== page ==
‘Cake’ Movie Review
The Asim Abbasi directed Cake premiered in Pakistan to a host of anticipating fans and critics. The movie stars Sanam Saeed, Aamina Sheikh, Adnan Malik, Mohammad Ahmed and Beo Raana Zafar. Just from a look at the trailer, the movie had gained a lot of interested movie-lovers who could not wait to see a movie that seemed so different than what Pakistanis are used to seeing.
The film is about an average family that is dysfunctional only as much as any other family. In the beginning it may seem like the movie is about Saeed’s character Zara, and essentially it is, but the movie tells the story of all these characters as individuals and as a family unit. Every person has their own baggage and so is the case with everyone in this movie.
The acting and cinematography as well as the background score transport us to the world of Cake and we feel like we are not merely watching a movie but immersed in the story as a part of it. The phenomenal script tackled a realistic, Pakistani family and its problems which is a far cry from what Pakistani cinema is known for. The characters are bold, flawed, sweet, and simply human.
The estranged sister, Zara, comes back to her family when the father gets sick and the family is forced to face issues they thought they had left behind. Zareen, played beautifully by Aamina Sheikh, has been taking care of everyone since Zara left and it is safe to say the sisters have a rocky start when she comes back. We learn about the mysterious reasons for which Zara even left the country.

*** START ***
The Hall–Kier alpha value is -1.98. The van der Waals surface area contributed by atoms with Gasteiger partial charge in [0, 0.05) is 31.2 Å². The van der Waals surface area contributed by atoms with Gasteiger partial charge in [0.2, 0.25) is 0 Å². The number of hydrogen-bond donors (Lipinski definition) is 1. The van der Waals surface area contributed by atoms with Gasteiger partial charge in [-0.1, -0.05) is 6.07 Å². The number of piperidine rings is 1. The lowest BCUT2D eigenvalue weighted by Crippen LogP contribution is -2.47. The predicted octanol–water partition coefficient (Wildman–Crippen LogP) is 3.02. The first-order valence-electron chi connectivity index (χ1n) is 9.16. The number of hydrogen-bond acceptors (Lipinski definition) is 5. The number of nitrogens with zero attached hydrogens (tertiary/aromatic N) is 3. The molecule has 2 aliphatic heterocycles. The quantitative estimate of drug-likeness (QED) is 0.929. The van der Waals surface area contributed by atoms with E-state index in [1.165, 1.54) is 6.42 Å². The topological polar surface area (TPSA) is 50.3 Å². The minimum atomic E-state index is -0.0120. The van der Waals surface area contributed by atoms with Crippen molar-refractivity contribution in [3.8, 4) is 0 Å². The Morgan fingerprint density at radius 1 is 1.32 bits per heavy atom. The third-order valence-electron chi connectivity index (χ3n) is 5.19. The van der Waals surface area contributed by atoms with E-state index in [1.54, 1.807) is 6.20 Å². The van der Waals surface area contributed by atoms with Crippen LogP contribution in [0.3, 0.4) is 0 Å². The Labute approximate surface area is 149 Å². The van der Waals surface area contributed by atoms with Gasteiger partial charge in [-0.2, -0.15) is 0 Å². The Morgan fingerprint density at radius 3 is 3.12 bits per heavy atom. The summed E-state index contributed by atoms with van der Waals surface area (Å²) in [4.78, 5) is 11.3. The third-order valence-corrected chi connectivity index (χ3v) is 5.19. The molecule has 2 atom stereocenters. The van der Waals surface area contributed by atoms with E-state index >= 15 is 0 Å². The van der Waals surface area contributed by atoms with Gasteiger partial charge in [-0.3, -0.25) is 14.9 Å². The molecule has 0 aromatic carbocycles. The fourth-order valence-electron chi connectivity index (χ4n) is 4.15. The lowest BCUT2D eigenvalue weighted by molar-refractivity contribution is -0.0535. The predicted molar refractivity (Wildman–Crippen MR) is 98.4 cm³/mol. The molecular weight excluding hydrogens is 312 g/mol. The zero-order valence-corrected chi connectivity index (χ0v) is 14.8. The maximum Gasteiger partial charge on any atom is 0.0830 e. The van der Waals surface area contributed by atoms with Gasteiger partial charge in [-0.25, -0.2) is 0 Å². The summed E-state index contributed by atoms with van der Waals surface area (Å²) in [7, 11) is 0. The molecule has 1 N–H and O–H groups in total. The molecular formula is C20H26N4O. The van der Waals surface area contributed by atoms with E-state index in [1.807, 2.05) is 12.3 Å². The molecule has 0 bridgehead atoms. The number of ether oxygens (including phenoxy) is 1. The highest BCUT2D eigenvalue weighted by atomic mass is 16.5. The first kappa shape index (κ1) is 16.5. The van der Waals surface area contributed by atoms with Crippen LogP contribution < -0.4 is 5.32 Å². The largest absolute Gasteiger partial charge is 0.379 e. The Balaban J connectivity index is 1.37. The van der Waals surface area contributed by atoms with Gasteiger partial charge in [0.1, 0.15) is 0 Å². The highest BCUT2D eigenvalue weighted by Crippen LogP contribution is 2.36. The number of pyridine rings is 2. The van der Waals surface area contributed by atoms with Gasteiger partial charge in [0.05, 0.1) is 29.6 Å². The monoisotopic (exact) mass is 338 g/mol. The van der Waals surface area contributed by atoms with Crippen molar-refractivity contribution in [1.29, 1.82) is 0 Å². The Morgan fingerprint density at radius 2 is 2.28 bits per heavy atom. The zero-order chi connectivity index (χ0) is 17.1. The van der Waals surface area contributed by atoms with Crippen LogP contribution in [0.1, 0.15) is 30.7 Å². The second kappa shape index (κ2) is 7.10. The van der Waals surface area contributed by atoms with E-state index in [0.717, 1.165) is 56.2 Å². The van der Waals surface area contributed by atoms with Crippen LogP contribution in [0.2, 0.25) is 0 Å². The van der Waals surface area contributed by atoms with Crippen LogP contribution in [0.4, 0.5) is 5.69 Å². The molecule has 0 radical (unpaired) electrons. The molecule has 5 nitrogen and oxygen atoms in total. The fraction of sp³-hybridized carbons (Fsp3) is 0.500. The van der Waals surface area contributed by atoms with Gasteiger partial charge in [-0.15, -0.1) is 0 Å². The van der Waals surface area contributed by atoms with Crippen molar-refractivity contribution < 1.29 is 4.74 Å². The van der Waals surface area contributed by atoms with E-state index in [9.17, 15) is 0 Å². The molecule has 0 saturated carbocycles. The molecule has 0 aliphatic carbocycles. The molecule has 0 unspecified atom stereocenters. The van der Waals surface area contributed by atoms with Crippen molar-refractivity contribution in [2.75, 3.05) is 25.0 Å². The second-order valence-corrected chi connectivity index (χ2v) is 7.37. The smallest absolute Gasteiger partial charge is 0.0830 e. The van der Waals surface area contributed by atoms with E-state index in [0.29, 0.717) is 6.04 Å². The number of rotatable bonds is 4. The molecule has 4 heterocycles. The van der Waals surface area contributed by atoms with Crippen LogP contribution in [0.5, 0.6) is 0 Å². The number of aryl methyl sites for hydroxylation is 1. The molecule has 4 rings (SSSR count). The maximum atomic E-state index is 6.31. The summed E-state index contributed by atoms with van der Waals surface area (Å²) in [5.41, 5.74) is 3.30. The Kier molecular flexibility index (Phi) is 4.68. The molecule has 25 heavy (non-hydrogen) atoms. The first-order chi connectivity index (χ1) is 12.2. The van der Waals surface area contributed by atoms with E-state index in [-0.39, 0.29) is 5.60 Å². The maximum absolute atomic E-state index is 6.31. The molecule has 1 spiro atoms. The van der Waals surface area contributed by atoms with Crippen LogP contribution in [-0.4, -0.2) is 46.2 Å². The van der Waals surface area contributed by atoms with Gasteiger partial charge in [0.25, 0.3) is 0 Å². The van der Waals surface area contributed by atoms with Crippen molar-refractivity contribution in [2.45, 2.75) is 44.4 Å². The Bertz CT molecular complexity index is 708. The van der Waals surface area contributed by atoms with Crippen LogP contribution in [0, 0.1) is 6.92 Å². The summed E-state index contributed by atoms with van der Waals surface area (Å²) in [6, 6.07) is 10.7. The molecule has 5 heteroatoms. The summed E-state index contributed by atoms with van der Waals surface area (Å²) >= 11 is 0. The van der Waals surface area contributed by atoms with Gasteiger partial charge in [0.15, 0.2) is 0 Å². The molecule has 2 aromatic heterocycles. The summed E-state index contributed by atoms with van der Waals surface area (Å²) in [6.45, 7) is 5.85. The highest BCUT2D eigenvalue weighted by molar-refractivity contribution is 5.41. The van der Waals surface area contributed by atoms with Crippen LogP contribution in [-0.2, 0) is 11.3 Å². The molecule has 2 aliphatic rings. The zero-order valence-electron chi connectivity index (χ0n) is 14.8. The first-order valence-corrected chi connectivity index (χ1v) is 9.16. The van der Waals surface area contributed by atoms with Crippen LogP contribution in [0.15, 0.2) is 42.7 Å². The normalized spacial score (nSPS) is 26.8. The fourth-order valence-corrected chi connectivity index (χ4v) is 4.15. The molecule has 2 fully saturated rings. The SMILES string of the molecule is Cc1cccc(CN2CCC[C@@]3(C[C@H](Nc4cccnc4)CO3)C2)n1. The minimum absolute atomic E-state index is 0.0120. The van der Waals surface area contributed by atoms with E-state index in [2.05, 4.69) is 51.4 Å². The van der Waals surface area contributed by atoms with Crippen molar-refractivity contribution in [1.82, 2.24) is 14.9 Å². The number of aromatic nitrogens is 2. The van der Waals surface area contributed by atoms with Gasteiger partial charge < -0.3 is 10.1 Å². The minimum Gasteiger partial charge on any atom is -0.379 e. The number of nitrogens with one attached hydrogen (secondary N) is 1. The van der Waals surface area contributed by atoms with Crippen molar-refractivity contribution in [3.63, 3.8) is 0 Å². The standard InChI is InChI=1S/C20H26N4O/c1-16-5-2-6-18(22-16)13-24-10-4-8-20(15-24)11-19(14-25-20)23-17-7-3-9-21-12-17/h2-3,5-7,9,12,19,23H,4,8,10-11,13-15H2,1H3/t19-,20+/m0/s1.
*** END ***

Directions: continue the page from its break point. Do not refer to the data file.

The movie takes you on a journey with the family and asks you to look inside yourself. You can never really know how precious your family is, not until you have been distant with them for a long time. No matter how flawed, imperfect or silly, family is family. That is the message we took away from the movie. Everyone is human and makes mistakes, but that is when you realize who your real supporters are. Family always stands by you no matter what and that is what they portrayed here.
It was evident that Abbasi’s direction was superb because the actors were so deeply embedded in their characters and their stories that there did not seem to be a line. You were forced to relate with the characters and find nuances that you could see inside yourself. It left us feeling like we had taken an adventure and wanting to hug our family members at the same time. We give it a 3.5 rating out of 5.